[117 NJSuper Page 567]

for, and bills are paid at those office. Further, some news articles are prepared for printing in the newspaper on these premises.

Under all these circumstances here present we find that the Bulletin is 'first put into circulation' in Wanaque. Consequently, we conclude that it is, within the meaning of N.J.S. 18A:22-11, published in that borough. * * *

From these cases it seems clear that "place of publication" relates to the dissemination of the newspaper, i.e., to its issuance, distribution and circulation. "Place of publication," however, should be distinguished from "publication office," as the latter term is used in the pertinent statute.


In seeking a definition of "publication office" one should note at the outset that in order to comply with the requirements of N.J.S.A. 35:1-2.2, a newspaper must be entered as second-class matter under the postal laws and regulations of the United States. 39 U.S.C.A. § 4352 provides in pertinent part as follows:

(a) Upon application in the form prescribed by him the Postmaster General shall enter as second class mail, at the Post Office where the office of publication is maintained, any publication which is entitled under sections 4353-4357 of this title to be classified as second class mail. * * * [Emphasis supplied]

Section 4354 provides that generally a mailable periodical publication is entitled to be entered and mailed as second class mail if it "is issued from a known office of publication."

Section 132.222 of the U.S. Postal Service Manual defines "known office of publication":

There seems to be a distinct correlation between that portion of N.J.S.A. 35:1-2.2 requiring publication in the municipality where the publication office is situate and the one dealing with the entry of the newspaper as second-class mail matter. It was noted earlier herein that the requirement for the entry as second-class mail matter was contained in the original statute, and that the term "publication office" was not employed until 1941, when provision was made for continuous publication "in the municipality where its publication office is situate." L. 1941, c. 409. Since the federal postal laws, as well as the pertinent regulations, employ the term "office of publication," there is a reasonable inference that the legislative intent at the time of the 1941 amendment was to attribute to the words "publication office" the meaning given to the comparable words "office of publication" in the federal postal laws and regulations.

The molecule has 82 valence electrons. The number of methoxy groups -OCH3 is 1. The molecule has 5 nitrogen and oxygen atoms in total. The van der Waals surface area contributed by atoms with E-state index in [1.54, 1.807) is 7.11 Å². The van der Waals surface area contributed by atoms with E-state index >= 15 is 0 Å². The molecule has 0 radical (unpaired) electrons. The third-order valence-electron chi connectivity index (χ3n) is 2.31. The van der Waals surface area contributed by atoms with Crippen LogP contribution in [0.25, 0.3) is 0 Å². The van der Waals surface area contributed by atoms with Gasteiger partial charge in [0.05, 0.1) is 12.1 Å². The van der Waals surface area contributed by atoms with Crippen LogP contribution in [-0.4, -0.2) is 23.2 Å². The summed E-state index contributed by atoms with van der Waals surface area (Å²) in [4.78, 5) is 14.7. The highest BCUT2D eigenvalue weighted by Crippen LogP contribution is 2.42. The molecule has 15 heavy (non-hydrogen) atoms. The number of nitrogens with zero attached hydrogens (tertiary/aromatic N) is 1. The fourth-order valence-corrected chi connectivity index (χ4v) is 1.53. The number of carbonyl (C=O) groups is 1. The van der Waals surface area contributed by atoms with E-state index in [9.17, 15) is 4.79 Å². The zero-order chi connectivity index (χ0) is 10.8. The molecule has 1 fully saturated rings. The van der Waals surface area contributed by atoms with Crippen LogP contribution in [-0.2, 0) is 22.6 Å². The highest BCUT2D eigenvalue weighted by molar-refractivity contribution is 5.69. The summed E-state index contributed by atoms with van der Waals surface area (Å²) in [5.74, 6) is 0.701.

According to these laws and regulations, there must be a known office of publication, one where the business of the publication is transacted during usual business hours. There is a significant recognition that offices for the transaction of business may be maintained at more than one place, although second-class mailings are accepted only at the post office where original or additional mail privileges have been authorized. Measured by these standards, there is no doubt that the Review has an office of publication in Whitehouse Station within the purview of the federal laws and regulations.

The language of N.J.S.A. 35:1-2.2 does not warrant a different interpretation or definition of "publication office." Such office, as distinguished from "place of publication," is where activities are conducted which lead to the ultimate publishing of the newspaper. There is nothing in the statute which requires editorial or business functions to

[117 NJSuper Page 569]

be wholly performed at the publication office, or which limits a newspaper to one "publication office." It is true, of course, that the office ought to be more than a nominal one established solely to meet the requirement of the statute. It should be genuinely engaged in the transaction of the newspaper's business during usual business hours.

Prior to its acquisition by Recorder, the Review was admittedly qualified to print official municipal advertising. The court finds from the evidence a clear intent on the part of the new owner to continue transacting business at Whitehouse Station office. In the Review's issue of June 18, 1969 a news item appeared which reported the sale of the newspaper and announced that the Review would "open an office shortly in Clinton while maintaining the office in Whitehouse Station." The masthead continued to read "Whitehouse Station," and the statement of ownership, management and circulation filed with the post office identified the location of the "known office of publication" as Whitehouse Station, even though Clinton was named as the headquarters or general business offices. The Whitehouse Station office continued to be staffed, regular business hours were maintained, news and sports items were received there, advertising was solicited and accepted, and circulation was attended to.